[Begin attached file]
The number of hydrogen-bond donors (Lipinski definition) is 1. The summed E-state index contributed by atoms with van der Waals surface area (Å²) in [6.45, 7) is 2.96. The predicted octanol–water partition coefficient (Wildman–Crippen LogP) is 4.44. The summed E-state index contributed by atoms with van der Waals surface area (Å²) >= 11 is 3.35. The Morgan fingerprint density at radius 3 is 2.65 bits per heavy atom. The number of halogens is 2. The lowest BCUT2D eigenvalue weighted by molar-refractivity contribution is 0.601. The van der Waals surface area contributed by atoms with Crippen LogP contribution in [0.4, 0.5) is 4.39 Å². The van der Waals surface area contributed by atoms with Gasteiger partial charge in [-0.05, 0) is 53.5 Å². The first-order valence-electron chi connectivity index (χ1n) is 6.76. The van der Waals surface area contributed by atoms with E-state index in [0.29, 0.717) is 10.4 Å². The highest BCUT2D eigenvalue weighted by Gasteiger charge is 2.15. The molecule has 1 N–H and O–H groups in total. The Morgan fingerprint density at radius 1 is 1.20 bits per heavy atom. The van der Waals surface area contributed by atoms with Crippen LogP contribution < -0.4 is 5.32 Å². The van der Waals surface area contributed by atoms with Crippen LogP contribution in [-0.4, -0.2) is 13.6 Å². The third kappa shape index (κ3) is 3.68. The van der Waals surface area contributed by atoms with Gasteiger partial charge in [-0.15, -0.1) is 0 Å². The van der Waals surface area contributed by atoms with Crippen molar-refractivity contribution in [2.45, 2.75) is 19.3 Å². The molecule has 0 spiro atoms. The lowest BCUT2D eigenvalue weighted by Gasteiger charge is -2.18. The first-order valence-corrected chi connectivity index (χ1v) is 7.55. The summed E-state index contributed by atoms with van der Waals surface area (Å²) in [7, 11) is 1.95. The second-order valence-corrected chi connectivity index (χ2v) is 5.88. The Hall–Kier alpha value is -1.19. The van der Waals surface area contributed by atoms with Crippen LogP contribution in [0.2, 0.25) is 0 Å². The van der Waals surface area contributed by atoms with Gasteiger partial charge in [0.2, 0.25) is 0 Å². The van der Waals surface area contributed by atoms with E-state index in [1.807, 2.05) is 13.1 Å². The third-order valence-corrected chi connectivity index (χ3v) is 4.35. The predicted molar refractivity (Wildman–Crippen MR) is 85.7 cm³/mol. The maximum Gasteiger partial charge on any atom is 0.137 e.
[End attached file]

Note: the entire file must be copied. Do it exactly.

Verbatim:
The number of hydrogen-bond donors (Lipinski definition) is 1. The summed E-state index contributed by atoms with van der Waals surface area (Å²) in [6.45, 7) is 2.96. The predicted octanol–water partition coefficient (Wildman–Crippen LogP) is 4.44. The summed E-state index contributed by atoms with van der Waals surface area (Å²) >= 11 is 3.35. The Morgan fingerprint density at radius 3 is 2.65 bits per heavy atom. The number of halogens is 2. The lowest BCUT2D eigenvalue weighted by molar-refractivity contribution is 0.601. The van der Waals surface area contributed by atoms with Crippen LogP contribution in [0.4, 0.5) is 4.39 Å². The van der Waals surface area contributed by atoms with Gasteiger partial charge in [-0.05, 0) is 53.5 Å². The first-order valence-electron chi connectivity index (χ1n) is 6.76. The van der Waals surface area contributed by atoms with E-state index in [0.29, 0.717) is 10.4 Å². The highest BCUT2D eigenvalue weighted by Gasteiger charge is 2.15. The molecule has 1 N–H and O–H groups in total. The Morgan fingerprint density at radius 1 is 1.20 bits per heavy atom. The van der Waals surface area contributed by atoms with Crippen LogP contribution < -0.4 is 5.32 Å². The van der Waals surface area contributed by atoms with Crippen LogP contribution in [-0.4, -0.2) is 13.6 Å². The third kappa shape index (κ3) is 3.68. The van der Waals surface area contributed by atoms with Gasteiger partial charge in [-0.15, -0.1) is 0 Å². The van der Waals surface area contributed by atoms with Crippen molar-refractivity contribution in [2.45, 2.75) is 19.3 Å². The molecule has 0 spiro atoms. The lowest BCUT2D eigenvalue weighted by Gasteiger charge is -2.18. The first-order valence-corrected chi connectivity index (χ1v) is 7.55. The summed E-state index contributed by atoms with van der Waals surface area (Å²) in [7, 11) is 1.95. The second-order valence-corrected chi connectivity index (χ2v) is 5.88. The Hall–Kier alpha value is -1.19. The van der Waals surface area contributed by atoms with Crippen LogP contribution in [0.2, 0.25) is 0 Å². The van der Waals surface area contributed by atoms with Gasteiger partial charge in [0.2, 0.25) is 0 Å². The van der Waals surface area contributed by atoms with E-state index in [1.807, 2.05) is 13.1 Å². The third-order valence-corrected chi connectivity index (χ3v) is 4.35. The predicted molar refractivity (Wildman–Crippen MR) is 85.7 cm³/mol. The maximum Gasteiger partial charge on any atom is 0.137 e.